Despite recent news, most people in a new poll still say air travel is safe.
According to a new poll from EuroJournal-NORC Center for Public Affairs Research, 71 percent of respondents say air travel is very or somewhat safe, while just 12 percent say it’s unsafe.
Generally, respondents were more hesitant to trust manufacturers and federal agencies. The survey found that while Americans have high levels of confidence for federal government agencies, airplane manufacturers and commercial airlines, people tend to have greatest confidence in air traffic controllers and pilots.
Eighty-four percent of respondents said they have confidence in pilots, while 81 percent said they have confidence in air traffic controllers. Seventy-four percent of respondents said they have confidence in commercial airlines, while 71 percent said the same for airplane manufacturers and 62 percent have confidence in the federal government, the survey found.
The survey results come just after a door panel blew off an Alaska Airlines plane midflight earlier this year. The Federal Aviation Administration (FAA) ordered an investigation and a grounding into Boeing Max 9 aircraft as questions around safety circulate. United Airlines and Alaska Airlines, two Boeing customers that have a Max 9 fleet, have separately reported issues with door plugs.
The survey also was taken amid a report of a pattern of safety lapses and near-misses in the skies and on U.S. runways. While no major crashes have happened, potentially dangerous incidents are happening more frequently than previously thought, EuroJournal found in an investigation of FAA data.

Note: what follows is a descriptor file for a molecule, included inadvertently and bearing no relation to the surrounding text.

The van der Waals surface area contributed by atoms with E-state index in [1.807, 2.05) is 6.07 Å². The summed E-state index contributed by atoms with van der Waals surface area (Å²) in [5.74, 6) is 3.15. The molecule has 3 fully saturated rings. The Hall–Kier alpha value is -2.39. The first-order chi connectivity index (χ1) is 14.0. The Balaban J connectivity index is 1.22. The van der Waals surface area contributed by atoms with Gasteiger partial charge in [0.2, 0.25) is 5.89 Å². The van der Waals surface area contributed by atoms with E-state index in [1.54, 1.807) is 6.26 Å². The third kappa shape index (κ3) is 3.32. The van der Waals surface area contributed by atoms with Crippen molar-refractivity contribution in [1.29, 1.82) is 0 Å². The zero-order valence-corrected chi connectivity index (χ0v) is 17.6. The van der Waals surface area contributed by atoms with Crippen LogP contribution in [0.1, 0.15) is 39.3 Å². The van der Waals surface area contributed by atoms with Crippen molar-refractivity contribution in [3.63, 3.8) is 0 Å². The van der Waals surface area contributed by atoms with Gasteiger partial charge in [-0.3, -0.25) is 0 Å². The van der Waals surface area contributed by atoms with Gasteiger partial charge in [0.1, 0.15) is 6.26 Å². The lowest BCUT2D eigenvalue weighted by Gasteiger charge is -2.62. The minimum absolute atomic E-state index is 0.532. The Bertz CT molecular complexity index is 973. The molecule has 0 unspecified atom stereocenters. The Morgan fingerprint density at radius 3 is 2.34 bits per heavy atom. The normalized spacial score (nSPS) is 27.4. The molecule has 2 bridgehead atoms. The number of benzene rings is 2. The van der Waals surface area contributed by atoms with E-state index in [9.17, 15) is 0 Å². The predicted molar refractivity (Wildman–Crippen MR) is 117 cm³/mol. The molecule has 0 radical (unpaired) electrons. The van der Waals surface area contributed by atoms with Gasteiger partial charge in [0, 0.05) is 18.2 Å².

Respondents were more likely to say they trust that pilots and air traffic controllers are trained well and engaged in proper safety procedures than they were to believe that airplanes are safe from structural faults.
Sixty-seven percent of respondents said that they have confidence in plane structural safety, and 70 percent said they believe aircraft are being properly maintained. Most respondents, 71 percent, said they believe government agencies have enacted appropriate safety regulations for planes, but 29 percent of respondents said they fear terrorism or attacks while flying.
According to the U.S. Department of Transportation, flying is still much safer than driving and safer than traveling by rail on a per-mile basis, EuroJournal reported.
The survey was conducted Jan. 25-29 among 1,152 adults. It has a margin of error of 4 percentage points.
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